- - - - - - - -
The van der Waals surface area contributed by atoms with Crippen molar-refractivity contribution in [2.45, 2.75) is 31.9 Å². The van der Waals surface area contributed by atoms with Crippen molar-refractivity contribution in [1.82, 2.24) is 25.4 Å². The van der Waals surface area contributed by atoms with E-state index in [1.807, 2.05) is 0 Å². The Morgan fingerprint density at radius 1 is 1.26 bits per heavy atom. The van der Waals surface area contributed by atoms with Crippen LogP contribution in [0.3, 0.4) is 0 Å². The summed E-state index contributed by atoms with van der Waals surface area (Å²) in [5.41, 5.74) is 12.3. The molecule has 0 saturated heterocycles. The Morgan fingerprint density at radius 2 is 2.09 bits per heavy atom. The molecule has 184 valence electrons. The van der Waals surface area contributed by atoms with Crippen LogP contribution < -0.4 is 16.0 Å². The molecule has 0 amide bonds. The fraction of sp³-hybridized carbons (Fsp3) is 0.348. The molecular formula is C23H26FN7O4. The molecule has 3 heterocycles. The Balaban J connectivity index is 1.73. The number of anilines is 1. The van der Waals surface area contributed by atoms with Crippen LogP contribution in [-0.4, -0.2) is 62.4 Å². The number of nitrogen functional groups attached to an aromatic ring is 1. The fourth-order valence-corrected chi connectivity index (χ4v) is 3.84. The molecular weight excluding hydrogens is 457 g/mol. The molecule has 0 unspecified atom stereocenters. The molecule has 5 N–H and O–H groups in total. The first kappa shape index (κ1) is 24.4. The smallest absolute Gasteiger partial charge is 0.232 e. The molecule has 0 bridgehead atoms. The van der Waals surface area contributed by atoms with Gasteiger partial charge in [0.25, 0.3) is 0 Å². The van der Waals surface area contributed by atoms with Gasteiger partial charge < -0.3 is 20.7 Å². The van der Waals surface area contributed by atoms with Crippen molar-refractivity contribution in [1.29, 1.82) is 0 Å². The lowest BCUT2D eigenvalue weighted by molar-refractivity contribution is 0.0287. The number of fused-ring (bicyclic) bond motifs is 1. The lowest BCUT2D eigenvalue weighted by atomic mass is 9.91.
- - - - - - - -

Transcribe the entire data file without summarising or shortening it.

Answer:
The van der Waals surface area contributed by atoms with Crippen molar-refractivity contribution in [2.45, 2.75) is 31.9 Å². The van der Waals surface area contributed by atoms with Crippen molar-refractivity contribution in [1.82, 2.24) is 25.4 Å². The van der Waals surface area contributed by atoms with E-state index in [1.807, 2.05) is 0 Å². The Morgan fingerprint density at radius 1 is 1.26 bits per heavy atom. The van der Waals surface area contributed by atoms with Crippen LogP contribution in [0.3, 0.4) is 0 Å². The summed E-state index contributed by atoms with van der Waals surface area (Å²) in [5.41, 5.74) is 12.3. The molecule has 0 saturated heterocycles. The Morgan fingerprint density at radius 2 is 2.09 bits per heavy atom. The molecule has 184 valence electrons. The van der Waals surface area contributed by atoms with Crippen LogP contribution < -0.4 is 16.0 Å². The molecule has 0 amide bonds. The fraction of sp³-hybridized carbons (Fsp3) is 0.348. The molecular formula is C23H26FN7O4. The molecule has 3 heterocycles. The Balaban J connectivity index is 1.73. The number of anilines is 1. The van der Waals surface area contributed by atoms with Crippen LogP contribution in [-0.4, -0.2) is 62.4 Å². The number of nitrogen functional groups attached to an aromatic ring is 1. The fourth-order valence-corrected chi connectivity index (χ4v) is 3.84. The molecular weight excluding hydrogens is 457 g/mol. The molecule has 0 unspecified atom stereocenters. The molecule has 5 N–H and O–H groups in total. The first kappa shape index (κ1) is 24.4. The smallest absolute Gasteiger partial charge is 0.232 e. The molecule has 0 bridgehead atoms. The van der Waals surface area contributed by atoms with Gasteiger partial charge in [0.25, 0.3) is 0 Å². The van der Waals surface area contributed by atoms with Gasteiger partial charge < -0.3 is 20.7 Å². The van der Waals surface area contributed by atoms with Crippen molar-refractivity contribution in [1.29, 1.82) is 0 Å². The lowest BCUT2D eigenvalue weighted by molar-refractivity contribution is 0.0287. The number of fused-ring (bicyclic) bond motifs is 1. The lowest BCUT2D eigenvalue weighted by atomic mass is 9.91.